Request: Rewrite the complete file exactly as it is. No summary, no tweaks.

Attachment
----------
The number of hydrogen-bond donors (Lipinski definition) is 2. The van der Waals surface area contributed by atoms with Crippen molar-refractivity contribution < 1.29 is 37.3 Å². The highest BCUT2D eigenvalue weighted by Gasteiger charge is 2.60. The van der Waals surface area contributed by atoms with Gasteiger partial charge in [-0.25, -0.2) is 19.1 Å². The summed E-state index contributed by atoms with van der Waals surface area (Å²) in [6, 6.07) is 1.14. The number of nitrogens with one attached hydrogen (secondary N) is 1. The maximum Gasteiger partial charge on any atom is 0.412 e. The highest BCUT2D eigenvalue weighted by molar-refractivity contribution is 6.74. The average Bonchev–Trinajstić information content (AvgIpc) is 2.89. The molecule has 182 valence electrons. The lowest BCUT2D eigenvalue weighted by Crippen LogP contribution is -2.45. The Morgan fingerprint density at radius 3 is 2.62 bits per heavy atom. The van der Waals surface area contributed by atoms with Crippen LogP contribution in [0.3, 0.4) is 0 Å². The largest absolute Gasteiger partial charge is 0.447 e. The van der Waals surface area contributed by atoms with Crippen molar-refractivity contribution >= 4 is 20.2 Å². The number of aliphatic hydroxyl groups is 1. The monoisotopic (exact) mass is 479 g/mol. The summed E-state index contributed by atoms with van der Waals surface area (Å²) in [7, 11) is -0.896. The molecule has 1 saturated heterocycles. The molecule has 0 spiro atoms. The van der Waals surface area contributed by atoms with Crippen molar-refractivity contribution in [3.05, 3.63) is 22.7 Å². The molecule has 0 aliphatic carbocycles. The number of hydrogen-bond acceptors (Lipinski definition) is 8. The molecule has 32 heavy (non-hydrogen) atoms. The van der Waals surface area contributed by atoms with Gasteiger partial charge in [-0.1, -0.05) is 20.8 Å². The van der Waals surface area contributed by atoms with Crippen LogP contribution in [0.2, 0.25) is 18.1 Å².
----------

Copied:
The number of hydrogen-bond donors (Lipinski definition) is 2. The van der Waals surface area contributed by atoms with Crippen molar-refractivity contribution < 1.29 is 37.3 Å². The highest BCUT2D eigenvalue weighted by Gasteiger charge is 2.60. The van der Waals surface area contributed by atoms with Gasteiger partial charge in [-0.25, -0.2) is 19.1 Å². The summed E-state index contributed by atoms with van der Waals surface area (Å²) in [6, 6.07) is 1.14. The number of nitrogens with one attached hydrogen (secondary N) is 1. The maximum Gasteiger partial charge on any atom is 0.412 e. The highest BCUT2D eigenvalue weighted by molar-refractivity contribution is 6.74. The average Bonchev–Trinajstić information content (AvgIpc) is 2.89. The molecule has 182 valence electrons. The lowest BCUT2D eigenvalue weighted by Crippen LogP contribution is -2.45. The Morgan fingerprint density at radius 3 is 2.62 bits per heavy atom. The van der Waals surface area contributed by atoms with Crippen LogP contribution in [0.3, 0.4) is 0 Å². The largest absolute Gasteiger partial charge is 0.447 e. The van der Waals surface area contributed by atoms with Crippen molar-refractivity contribution >= 4 is 20.2 Å². The number of aliphatic hydroxyl groups is 1. The monoisotopic (exact) mass is 479 g/mol. The summed E-state index contributed by atoms with van der Waals surface area (Å²) in [7, 11) is -0.896. The molecule has 1 saturated heterocycles. The molecule has 0 spiro atoms. The van der Waals surface area contributed by atoms with Crippen molar-refractivity contribution in [3.05, 3.63) is 22.7 Å². The molecule has 0 aliphatic carbocycles. The number of hydrogen-bond acceptors (Lipinski definition) is 8. The molecule has 32 heavy (non-hydrogen) atoms. The van der Waals surface area contributed by atoms with Gasteiger partial charge in [-0.1, -0.05) is 20.8 Å². The van der Waals surface area contributed by atoms with Crippen LogP contribution in [0.2, 0.25) is 18.1 Å².